comparison of ancient and modern objects; of Æmilius;
expected of prominent men;
attempts at regulation;
a recognized responsibility;
a legal obligation on municipal officials; offices thereby limited to the rich;
of rich private citizens;
effect on municipal life and character; on private citizens;
Cælius, estimate of Curio.
expenditures as sedile;
secures Curio as agent in Rome;
unprepared for civil war;
et passim in chapters on Curio and Matius.
Cato the elder, his diction.
Church, the Christian, influence on the spread of Latin. Cicero,
quotation from a letter in colloquial style; his "corrupt practices act,";
correspondence with Matius.
Civic pride of Romans.
Civil war, outbreak of.
Combinations in restraint of trade;
their language logical;
progressive and conservative elements.
Common people of Rome,
their language (see Latin, colloquial); their religious beliefs;
philosophy of life;
belief in future life.
Controversiae of the schools of rhetoric. Corporations;
aid the government;
many small stockholders.
Cromer, Lord, "Ancient and Modern Imperialism,". Curio,
funeral games in his father's honor;
relations with Cicero;
beginning of public life;
relations with Cæsar;
openly espouses Cæsar's cause;
in the Clodian affair;
Cælius's opinion of him;
relations with Pompey;
forces conservatives to open hostilities; his part in the civil war;
Dacia, Latin in.
Dialects in Italy, their disappearance. Diez, the Romance philologist.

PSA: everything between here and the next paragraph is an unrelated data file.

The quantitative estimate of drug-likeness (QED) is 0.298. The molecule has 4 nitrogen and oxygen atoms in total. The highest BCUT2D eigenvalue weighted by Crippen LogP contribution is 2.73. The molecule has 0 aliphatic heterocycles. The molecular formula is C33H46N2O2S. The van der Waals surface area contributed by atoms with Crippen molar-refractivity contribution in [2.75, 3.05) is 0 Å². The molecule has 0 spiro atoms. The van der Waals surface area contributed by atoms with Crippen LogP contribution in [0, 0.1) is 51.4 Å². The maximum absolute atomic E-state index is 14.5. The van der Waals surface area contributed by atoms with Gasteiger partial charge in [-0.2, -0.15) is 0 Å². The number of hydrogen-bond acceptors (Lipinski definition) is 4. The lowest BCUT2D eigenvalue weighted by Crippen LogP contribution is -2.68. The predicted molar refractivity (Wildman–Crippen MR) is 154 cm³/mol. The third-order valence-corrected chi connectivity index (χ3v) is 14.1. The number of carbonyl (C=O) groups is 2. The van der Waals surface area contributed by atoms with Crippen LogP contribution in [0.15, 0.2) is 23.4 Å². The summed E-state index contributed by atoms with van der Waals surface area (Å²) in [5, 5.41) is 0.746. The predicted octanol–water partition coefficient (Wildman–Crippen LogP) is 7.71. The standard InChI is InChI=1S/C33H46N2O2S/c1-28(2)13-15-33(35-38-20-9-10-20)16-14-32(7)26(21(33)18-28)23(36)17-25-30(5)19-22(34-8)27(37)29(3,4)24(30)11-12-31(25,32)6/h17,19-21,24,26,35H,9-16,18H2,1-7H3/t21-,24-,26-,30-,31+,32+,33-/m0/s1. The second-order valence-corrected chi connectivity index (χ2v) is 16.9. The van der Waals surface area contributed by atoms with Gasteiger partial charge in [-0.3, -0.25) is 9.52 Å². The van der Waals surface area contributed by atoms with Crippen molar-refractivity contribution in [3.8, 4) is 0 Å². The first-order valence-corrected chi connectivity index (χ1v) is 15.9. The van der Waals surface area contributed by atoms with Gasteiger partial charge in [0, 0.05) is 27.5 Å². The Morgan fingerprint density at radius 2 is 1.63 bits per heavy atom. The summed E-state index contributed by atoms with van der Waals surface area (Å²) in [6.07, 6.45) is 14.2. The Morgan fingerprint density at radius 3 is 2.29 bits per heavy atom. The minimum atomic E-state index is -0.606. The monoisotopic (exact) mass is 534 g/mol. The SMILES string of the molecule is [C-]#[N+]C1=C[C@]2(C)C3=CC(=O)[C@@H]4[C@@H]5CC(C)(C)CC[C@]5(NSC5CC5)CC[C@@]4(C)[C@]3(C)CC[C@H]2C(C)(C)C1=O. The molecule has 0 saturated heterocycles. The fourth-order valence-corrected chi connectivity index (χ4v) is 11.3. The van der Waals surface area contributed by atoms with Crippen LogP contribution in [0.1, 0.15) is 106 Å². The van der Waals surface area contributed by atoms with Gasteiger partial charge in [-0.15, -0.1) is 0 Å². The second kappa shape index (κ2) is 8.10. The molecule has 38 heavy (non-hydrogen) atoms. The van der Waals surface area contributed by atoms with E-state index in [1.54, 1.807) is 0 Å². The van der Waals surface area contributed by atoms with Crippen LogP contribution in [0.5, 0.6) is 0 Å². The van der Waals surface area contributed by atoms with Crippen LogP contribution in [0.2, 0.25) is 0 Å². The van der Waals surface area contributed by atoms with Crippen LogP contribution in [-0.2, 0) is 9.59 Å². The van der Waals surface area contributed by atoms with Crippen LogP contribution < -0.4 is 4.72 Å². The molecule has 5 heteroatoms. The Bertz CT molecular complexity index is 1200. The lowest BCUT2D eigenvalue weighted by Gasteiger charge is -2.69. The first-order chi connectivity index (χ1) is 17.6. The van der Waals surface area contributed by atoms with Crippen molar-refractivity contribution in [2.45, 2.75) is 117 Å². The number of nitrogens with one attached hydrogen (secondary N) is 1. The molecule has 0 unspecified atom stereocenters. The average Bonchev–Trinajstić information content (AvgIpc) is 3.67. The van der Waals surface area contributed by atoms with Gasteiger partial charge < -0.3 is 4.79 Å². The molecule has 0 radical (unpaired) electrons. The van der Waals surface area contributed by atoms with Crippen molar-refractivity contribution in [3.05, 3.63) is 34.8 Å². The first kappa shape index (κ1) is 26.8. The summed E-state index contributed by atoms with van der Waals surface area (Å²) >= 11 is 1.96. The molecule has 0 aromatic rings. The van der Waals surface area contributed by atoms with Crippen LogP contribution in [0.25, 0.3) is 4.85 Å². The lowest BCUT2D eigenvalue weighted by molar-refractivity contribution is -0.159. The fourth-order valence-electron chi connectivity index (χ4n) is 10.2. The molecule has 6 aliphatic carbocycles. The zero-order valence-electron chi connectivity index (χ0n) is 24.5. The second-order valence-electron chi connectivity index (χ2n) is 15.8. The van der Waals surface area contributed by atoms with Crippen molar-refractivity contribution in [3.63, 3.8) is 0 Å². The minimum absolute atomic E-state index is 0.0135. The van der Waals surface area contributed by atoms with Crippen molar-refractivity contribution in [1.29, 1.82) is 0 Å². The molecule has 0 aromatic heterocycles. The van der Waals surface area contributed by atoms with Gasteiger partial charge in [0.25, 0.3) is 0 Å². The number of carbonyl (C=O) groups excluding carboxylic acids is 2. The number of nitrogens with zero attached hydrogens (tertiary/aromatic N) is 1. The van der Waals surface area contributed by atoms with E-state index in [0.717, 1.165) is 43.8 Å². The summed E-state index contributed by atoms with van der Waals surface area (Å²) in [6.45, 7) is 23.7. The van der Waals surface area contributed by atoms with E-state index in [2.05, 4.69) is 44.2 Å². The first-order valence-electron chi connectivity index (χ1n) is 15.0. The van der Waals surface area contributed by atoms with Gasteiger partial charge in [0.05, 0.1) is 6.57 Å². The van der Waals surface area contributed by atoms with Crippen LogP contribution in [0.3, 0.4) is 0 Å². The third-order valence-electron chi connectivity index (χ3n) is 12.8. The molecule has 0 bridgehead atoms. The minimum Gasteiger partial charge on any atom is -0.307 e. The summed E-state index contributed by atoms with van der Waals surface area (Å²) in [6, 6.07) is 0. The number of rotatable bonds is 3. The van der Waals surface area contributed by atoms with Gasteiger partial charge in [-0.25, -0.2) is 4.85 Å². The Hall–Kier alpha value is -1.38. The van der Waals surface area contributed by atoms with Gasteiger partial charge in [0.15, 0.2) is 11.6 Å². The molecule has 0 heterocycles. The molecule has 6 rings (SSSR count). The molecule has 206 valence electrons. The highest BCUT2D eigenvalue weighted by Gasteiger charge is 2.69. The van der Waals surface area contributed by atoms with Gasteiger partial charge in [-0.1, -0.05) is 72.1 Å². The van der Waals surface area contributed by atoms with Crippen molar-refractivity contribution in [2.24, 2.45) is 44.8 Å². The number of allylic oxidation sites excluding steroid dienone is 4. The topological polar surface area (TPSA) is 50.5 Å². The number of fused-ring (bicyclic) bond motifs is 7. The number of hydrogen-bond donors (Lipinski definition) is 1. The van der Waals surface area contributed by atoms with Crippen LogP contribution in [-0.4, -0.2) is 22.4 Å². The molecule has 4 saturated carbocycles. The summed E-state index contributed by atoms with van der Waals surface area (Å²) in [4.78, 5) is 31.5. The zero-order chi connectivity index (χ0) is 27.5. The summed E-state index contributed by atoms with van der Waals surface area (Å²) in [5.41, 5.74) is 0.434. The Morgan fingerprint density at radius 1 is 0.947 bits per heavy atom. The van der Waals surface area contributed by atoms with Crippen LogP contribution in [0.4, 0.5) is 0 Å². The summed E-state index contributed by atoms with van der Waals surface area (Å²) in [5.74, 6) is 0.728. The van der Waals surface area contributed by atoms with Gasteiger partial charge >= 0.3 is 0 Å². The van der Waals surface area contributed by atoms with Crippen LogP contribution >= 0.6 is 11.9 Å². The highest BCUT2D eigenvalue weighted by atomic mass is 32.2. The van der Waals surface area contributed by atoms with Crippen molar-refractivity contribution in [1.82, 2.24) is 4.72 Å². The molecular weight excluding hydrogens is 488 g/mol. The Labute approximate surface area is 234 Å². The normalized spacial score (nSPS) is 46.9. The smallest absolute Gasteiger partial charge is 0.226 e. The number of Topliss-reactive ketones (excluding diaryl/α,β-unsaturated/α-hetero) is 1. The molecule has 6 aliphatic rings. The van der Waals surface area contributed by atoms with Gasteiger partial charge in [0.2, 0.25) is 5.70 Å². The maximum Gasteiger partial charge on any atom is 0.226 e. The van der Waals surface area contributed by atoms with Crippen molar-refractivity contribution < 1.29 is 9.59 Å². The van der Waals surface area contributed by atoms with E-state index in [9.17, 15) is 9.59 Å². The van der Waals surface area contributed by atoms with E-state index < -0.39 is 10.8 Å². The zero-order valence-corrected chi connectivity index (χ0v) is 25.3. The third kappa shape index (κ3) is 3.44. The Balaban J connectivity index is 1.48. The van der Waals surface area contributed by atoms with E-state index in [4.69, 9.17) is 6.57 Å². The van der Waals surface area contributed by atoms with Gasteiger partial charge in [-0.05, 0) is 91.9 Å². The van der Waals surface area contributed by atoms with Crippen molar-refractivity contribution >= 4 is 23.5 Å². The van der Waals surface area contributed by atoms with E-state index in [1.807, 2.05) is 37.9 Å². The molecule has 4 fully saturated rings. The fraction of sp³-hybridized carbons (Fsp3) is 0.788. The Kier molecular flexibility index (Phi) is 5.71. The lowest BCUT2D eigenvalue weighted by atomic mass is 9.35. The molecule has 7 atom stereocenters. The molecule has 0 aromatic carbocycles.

his edict to regulate prices;
discovery of document;
provisions of the edict;
made prices uniform;
its prices are retail;
English language in India.
deal with the common people;
length of Roman epitaphs;
along Appian Way;
show religious beliefs;
gods rarely named;
praises of women predominate;
Étienne, Henri, first scholar to notice colloquial Latin.
cost of, comparison with to-day;
free distribution of.
not conquered by Latin;
influence on Latin.
Gröber's theory of the differentiation of the Romance languages;
comparison of conditions in East and West; objects;
no attempts to raise wages;
began to enter politics;
attitude of government toward;
Hempl's theory of language rivalry.
Horace, his "curiosa felicitas,".
Inscription from Pompeii, in colloquial Latin.
Julia, death of.
Julian's edict to regulate the price of grain.
Labor-unions. (See Guilds.)
Lactantius, "On the Deaths of Those Who Persecuted (the Christians),". Languages spoken in Italy in the early period;
influence of other languages on Latin, 22. (See also Greek.)
evidence of inscriptions;
causes of its spread;
its superiority not a factor;
sentiment a cause;
Latin, colloquial, its study neglected till recently;